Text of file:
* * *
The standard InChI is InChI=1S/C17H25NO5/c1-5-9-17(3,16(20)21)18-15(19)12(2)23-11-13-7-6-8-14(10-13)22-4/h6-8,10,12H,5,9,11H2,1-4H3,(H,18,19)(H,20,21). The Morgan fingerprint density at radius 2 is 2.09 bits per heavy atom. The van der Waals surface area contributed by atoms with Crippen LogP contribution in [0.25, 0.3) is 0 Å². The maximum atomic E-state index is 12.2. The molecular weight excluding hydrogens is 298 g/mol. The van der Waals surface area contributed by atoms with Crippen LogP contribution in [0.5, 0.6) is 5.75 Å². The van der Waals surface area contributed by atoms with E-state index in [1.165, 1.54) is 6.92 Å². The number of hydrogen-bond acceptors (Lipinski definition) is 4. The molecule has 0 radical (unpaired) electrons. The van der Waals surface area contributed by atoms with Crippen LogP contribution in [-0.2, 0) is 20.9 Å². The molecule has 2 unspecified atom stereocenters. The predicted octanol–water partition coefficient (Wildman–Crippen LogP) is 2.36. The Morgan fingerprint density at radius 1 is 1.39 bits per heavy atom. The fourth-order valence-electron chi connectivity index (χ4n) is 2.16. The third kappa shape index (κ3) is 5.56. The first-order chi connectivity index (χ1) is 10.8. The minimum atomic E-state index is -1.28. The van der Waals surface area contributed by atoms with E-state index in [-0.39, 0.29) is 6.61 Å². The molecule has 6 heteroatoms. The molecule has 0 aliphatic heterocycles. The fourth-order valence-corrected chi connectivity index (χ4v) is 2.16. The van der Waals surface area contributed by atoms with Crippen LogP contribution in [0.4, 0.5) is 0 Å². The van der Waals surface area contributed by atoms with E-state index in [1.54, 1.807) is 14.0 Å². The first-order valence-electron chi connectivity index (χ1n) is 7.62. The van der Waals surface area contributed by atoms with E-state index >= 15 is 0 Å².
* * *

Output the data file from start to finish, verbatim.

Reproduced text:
The standard InChI is InChI=1S/C17H25NO5/c1-5-9-17(3,16(20)21)18-15(19)12(2)23-11-13-7-6-8-14(10-13)22-4/h6-8,10,12H,5,9,11H2,1-4H3,(H,18,19)(H,20,21). The Morgan fingerprint density at radius 2 is 2.09 bits per heavy atom. The van der Waals surface area contributed by atoms with Crippen LogP contribution in [0.25, 0.3) is 0 Å². The maximum atomic E-state index is 12.2. The molecular weight excluding hydrogens is 298 g/mol. The van der Waals surface area contributed by atoms with Crippen LogP contribution in [0.5, 0.6) is 5.75 Å². The van der Waals surface area contributed by atoms with E-state index in [1.165, 1.54) is 6.92 Å². The number of hydrogen-bond acceptors (Lipinski definition) is 4. The molecule has 0 radical (unpaired) electrons. The van der Waals surface area contributed by atoms with Crippen LogP contribution in [-0.2, 0) is 20.9 Å². The molecule has 2 unspecified atom stereocenters. The predicted octanol–water partition coefficient (Wildman–Crippen LogP) is 2.36. The Morgan fingerprint density at radius 1 is 1.39 bits per heavy atom. The fourth-order valence-electron chi connectivity index (χ4n) is 2.16. The third kappa shape index (κ3) is 5.56. The first-order chi connectivity index (χ1) is 10.8. The minimum atomic E-state index is -1.28. The van der Waals surface area contributed by atoms with E-state index in [-0.39, 0.29) is 6.61 Å². The molecule has 6 heteroatoms. The molecule has 0 aliphatic heterocycles. The fourth-order valence-corrected chi connectivity index (χ4v) is 2.16. The van der Waals surface area contributed by atoms with Crippen LogP contribution in [0.4, 0.5) is 0 Å². The van der Waals surface area contributed by atoms with E-state index in [1.54, 1.807) is 14.0 Å². The first-order valence-electron chi connectivity index (χ1n) is 7.62. The van der Waals surface area contributed by atoms with E-state index >= 15 is 0 Å².